Newberry, Newberry County, South Carolina

Newberry, a town and county of Dutch Fork, has three reported origins, none of which has been verified: for the village of Newbury in England; for Captain John Newberry of General Thomas Sumter's troops; or, the favorite of present resi-
dents, for the profuse grape and scadine vines bearing luscious fruit found by the early 17th-Century settlers.

Newberry Opera House

Downtown Newberry

Wells Japanese Garden is a small Japanese garden located on Lindsay Street in Newberry, South Carolina. It is open daily.

The garden was created by W. Fulmer Wells in 1930, donated to the city in 1971, and added to the National Register of Historic Places in 1980. It is currently being restored and maintained by the Newberry Council of Garden Clubs.

The garden contains two ponds, concrete bridges in a Japanese style, torii, a teahouse, and a variety of indigenous and exotic flora including lotus, Japanese iris, water lilies, crepe myrtle, dogwood, and cypress.


Newberry is located at 34°16?40?N, 81°36?60?W (34.277655, -81.616560)GR1.
According to the United States Census Bureau, the town has a total area of 17.0 km² (6.6 mi²), all land.

Newberry is a town in Newberry County, South Carolina, 43 miles (69 km) west -northwest of Columbia. The charter was adopted in 1894. In 1890, 3,020 people lived in Newberry, South Carolina; in 1900, 4,607; in 1910, 5,028; and in 1940, 7,510. The population was 10,580 at the 2000 census. It is the county seat of Newberry CountyGR6.

Points of interest

  • Wells Japanese Garden
  • Newberry Opera House
  • Newberry Court House


Newberry is noted by the murder of Vickie Lander.

Newberry College was a hospital for Confederate and later Union troops during the American Civil War.

The Newberry Historic Court House was burned by William T. Sherman's Troops during the Civil War.

Newberry College (A Luthern College) was attended by Lee Atwater.

The Super Wal Mart is the economic hub of Newberry.

As of the census GR2 of 2000, there were 10,580 people, 3,970 households, and 2,528 families residing in the town. The population density was 621.8/km² (1,609.2/mi²). There were 4,388 housing units at an average density of 257.9/km² (667.4/mi²). The racial makeup of the town was 52.85% White, 41.36% African American, 0.47% Native American, 0.60% Asian, 0.12% Pacific Islander, 2.88% from other races, and 1.70% from two or more races. Hispanic or Latino of any race were 9.49% of the population.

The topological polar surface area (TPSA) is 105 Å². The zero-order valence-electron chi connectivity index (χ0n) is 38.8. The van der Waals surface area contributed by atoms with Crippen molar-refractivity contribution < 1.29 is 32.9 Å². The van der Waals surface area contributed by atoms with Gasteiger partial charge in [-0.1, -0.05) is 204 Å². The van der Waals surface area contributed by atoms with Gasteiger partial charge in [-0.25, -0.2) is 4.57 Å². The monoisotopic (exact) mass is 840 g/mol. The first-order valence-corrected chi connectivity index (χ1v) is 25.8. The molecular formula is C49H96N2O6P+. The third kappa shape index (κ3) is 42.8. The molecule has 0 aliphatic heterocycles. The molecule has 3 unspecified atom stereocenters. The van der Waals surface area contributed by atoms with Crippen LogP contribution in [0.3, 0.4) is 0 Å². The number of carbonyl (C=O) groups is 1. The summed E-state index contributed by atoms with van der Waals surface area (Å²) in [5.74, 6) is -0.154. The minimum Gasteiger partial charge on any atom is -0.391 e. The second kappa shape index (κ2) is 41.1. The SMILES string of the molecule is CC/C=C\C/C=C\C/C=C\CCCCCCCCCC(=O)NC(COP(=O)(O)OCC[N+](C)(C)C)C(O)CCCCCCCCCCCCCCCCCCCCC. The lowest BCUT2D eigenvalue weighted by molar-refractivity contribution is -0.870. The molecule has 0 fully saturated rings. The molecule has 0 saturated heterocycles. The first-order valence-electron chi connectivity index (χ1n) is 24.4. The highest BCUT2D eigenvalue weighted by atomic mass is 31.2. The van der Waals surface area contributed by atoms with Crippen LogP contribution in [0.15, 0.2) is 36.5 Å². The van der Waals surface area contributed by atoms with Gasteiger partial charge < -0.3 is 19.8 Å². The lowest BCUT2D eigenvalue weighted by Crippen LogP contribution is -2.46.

There were 3,970 households out of which 29.7% had children under the age of 18 living with them, 36.5% were married couples living together, 22.3% had a female householder with no husband present, and 36.3% were non-families. 31.7% of all households were made up of individuals and 15.9% had someone living alone who was 65 years of age or older. The average household size was 2.42 and the average family size was 2.97.

In the town the population was spread out with 23.3% under the age of 18, 14.9% from 18 to 24, 25.5% from 25 to 44, 18.6% from 45 to 64, and 17.6% who were 65 years of age or older. The median age was 34 years. For every 100 females there were 86.3 males. For every 100 females age 18 and over, there were 81.6 males.

The median income for a household in the town was $27,064, and the median income for a family was $33,490. Males had a median income of $28,681 versus $20,887 for females. The per capita income for the town was $14,389. About 23.8% of families and 28.0% of the population were below the poverty line, including 39.9% of those under age 18 and 21.0% of those age 65 or over.